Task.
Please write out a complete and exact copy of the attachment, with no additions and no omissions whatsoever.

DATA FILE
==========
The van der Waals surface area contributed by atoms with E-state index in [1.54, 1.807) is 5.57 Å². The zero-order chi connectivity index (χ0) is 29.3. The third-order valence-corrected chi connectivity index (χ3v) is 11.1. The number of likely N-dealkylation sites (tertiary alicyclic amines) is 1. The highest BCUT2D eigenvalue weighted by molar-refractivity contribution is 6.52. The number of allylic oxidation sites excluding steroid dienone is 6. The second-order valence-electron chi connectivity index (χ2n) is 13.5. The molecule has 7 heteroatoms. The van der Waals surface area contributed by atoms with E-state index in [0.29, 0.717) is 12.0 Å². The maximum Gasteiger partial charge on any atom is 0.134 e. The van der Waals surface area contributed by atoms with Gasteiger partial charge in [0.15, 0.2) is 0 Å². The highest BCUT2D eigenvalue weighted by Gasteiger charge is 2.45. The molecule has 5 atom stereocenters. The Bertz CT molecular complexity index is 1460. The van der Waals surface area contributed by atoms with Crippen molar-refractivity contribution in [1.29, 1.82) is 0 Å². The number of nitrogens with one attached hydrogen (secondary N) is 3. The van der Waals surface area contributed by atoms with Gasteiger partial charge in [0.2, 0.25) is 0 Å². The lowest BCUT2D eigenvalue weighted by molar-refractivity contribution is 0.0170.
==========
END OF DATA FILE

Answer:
The van der Waals surface area contributed by atoms with E-state index in [1.54, 1.807) is 5.57 Å². The zero-order chi connectivity index (χ0) is 29.3. The third-order valence-corrected chi connectivity index (χ3v) is 11.1. The number of likely N-dealkylation sites (tertiary alicyclic amines) is 1. The highest BCUT2D eigenvalue weighted by molar-refractivity contribution is 6.52. The number of allylic oxidation sites excluding steroid dienone is 6. The second-order valence-electron chi connectivity index (χ2n) is 13.5. The molecule has 7 heteroatoms. The van der Waals surface area contributed by atoms with E-state index in [0.29, 0.717) is 12.0 Å². The maximum Gasteiger partial charge on any atom is 0.134 e. The van der Waals surface area contributed by atoms with Gasteiger partial charge in [0.15, 0.2) is 0 Å². The highest BCUT2D eigenvalue weighted by Gasteiger charge is 2.45. The molecule has 5 atom stereocenters. The Bertz CT molecular complexity index is 1460. The van der Waals surface area contributed by atoms with Crippen molar-refractivity contribution in [1.29, 1.82) is 0 Å². The number of nitrogens with one attached hydrogen (secondary N) is 3. The van der Waals surface area contributed by atoms with Gasteiger partial charge in [0.2, 0.25) is 0 Å². The lowest BCUT2D eigenvalue weighted by molar-refractivity contribution is 0.0170.